Dear Readers, after seeing four foxes in the cemetery on Saturday, it should have come as no surprise to see a crepuscular visitor in the garden. This little one was hoovering up the bird food that the starlings had spilt. I have a strong suspicion that she’s a vixen, though I couldn’t have told you how I know – maybe something about her manner. She was more watchful than the dog foxes usually are. Plus, there’s something delicate about her face.
I have, I confess, been throwing out a single handful of dried dog food for the foxes. They usually pass through the garden at one point or another during the evening, and I’m sure they’d find something to eat, but in winter, when the pickings are poorer and when many of the females will be pregnant it seems kind to give them at least something. Some of my neighbours would disagree, I know. The foxes can be loud, and destructive, and can leave delightful offerings of torn up KFC packaging and black, curly droppings. However, not so long ago all of this area was woodland, and before that it was common land. If we are serious about getting on with the other inhabitants of this planet, a little tolerance is surely called for. We have taken away so much, destroyed so much habitat and made it so difficult for everything else that lives around us that giving a little back feels like the least we can do.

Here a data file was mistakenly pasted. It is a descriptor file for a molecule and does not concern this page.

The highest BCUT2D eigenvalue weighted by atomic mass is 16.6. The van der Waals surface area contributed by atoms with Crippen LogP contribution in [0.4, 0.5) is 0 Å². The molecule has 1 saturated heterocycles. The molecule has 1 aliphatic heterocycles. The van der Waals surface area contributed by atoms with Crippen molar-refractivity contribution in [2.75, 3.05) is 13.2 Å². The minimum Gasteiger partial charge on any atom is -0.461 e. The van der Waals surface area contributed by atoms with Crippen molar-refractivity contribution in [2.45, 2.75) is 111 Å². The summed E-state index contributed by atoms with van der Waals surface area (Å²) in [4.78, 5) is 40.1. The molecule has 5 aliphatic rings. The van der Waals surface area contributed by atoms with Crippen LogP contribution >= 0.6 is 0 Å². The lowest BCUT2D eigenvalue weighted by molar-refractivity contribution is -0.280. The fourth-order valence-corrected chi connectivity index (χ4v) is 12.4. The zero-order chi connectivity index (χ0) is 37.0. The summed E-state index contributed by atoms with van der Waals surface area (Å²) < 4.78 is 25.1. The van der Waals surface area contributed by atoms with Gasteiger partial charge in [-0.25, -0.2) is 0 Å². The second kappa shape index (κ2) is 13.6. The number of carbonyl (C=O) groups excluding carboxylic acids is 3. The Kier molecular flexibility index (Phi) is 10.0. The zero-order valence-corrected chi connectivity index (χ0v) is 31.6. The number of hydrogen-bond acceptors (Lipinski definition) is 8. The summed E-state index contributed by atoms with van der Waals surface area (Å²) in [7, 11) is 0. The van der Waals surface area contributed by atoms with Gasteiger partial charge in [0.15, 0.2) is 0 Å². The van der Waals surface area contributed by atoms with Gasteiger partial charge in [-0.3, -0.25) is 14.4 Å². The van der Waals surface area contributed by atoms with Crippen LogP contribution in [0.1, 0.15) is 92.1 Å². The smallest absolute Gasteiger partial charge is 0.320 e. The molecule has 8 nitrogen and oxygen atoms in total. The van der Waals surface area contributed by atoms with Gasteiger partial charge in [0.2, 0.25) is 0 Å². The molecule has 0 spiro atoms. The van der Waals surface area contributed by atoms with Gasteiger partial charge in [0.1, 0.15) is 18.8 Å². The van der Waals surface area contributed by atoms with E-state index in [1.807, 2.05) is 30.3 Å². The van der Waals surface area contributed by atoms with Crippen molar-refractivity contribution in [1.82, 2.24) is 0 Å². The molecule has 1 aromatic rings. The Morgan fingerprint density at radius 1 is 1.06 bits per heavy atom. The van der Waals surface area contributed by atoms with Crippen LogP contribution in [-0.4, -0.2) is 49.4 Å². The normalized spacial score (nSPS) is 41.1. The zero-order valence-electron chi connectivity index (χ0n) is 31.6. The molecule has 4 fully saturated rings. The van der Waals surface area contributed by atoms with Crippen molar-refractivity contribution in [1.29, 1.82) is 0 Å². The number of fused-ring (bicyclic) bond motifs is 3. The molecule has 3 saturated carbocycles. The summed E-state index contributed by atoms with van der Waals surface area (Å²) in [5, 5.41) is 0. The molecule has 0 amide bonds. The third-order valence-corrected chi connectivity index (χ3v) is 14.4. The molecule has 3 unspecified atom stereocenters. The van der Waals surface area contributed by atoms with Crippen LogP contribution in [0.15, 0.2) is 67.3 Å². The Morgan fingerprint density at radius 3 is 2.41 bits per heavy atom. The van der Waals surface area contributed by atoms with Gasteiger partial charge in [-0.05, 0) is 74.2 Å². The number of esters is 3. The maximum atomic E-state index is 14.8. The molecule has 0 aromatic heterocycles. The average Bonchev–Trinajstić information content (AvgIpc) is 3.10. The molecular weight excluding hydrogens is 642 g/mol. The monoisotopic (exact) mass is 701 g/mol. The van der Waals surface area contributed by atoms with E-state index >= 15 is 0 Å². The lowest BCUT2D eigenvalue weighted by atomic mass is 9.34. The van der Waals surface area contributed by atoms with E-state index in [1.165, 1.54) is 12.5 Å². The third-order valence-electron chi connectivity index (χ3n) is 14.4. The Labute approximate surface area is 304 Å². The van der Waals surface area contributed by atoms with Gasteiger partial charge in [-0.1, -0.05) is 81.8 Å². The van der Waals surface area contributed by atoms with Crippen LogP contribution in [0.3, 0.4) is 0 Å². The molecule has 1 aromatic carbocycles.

Plus, I rather love the foxes. I love their cheekiness, their opportunism, their intelligence and their sheer physical beauty. Life in the city is hard for foxes – most will live for less than a year. I have lost count of how many I have seen run down, or poisoned. Mange kills many. They are our neighbours, but we aren’t always very neighbourly. But for me, seeing them in the garden feels like a privilege, a little taste of the wildness that we have lost in our domesticated lives. They always make my heart beat a little faster.